Elections should be about something. Elections are expensive and cumbersome, and therefore are precious, our main opportunity to connect our government to the major questions it needs to answer.
An election that isn’t about anything important is an empty exercise. It may stir interest as a sporting event – a very long horse race – or as a celebrity reality show. But if an election isn’t about fundamental issues of human existence and political theory, it’s a sham, nothing more than very expensive patriotic bunting draped across the real business of governing. Continue reading
Political scientists and commentators generally assume that a candidate needs a lot of money to successfully run for president. The candidate may not need to have the most money, the experts tell us, but they need to have a lot of it.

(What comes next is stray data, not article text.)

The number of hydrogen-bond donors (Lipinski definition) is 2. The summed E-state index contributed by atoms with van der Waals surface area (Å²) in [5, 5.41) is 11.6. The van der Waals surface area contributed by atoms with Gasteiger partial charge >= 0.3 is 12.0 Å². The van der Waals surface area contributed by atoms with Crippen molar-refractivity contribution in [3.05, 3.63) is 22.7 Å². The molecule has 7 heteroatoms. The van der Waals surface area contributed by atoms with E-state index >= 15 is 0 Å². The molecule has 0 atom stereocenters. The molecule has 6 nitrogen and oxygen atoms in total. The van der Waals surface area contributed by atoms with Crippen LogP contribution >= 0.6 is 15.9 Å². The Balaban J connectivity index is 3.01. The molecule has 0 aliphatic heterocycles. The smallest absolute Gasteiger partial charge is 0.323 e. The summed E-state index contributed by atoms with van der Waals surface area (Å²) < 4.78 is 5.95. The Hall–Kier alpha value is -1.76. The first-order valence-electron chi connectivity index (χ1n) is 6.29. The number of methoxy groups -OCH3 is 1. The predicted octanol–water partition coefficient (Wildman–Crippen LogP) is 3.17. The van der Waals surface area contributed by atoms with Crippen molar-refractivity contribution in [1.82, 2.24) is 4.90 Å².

This year almost gave us a chance to put that thesis to a stern test. Continue reading
Sean Trende of Real Clear Politics has outlined a scenario similar to the one I told you about in my last post: current trends extended to the end of the Republican primary season, leading to a brokered convention. He offers a particularly intriguing map of county by county results so far.
GOP as of 2-9-12
The map is like a puzzle with only a few of the pieces in place. Most of the picture is missing. But enough is there (Nevada, Colorado, Missouri-Iowa-Minnesota, Florida, South Carolina, New Hampshire, Maine) to suggest how the rest of the map might fill in. Continue reading
After Rick Santorum’s February 7 sweep of Colorado, Minnesota and Maine, I spent a pleasant hour with CNN’s Delegate Forecaster page where you can see what happens when you assume various things about how the remaining GOP primary races go.
The results: if the sum of what we’ve seen so far is the dynamic of the race going forward, there won’t be a Republican nominee until after the first ballot at the convention.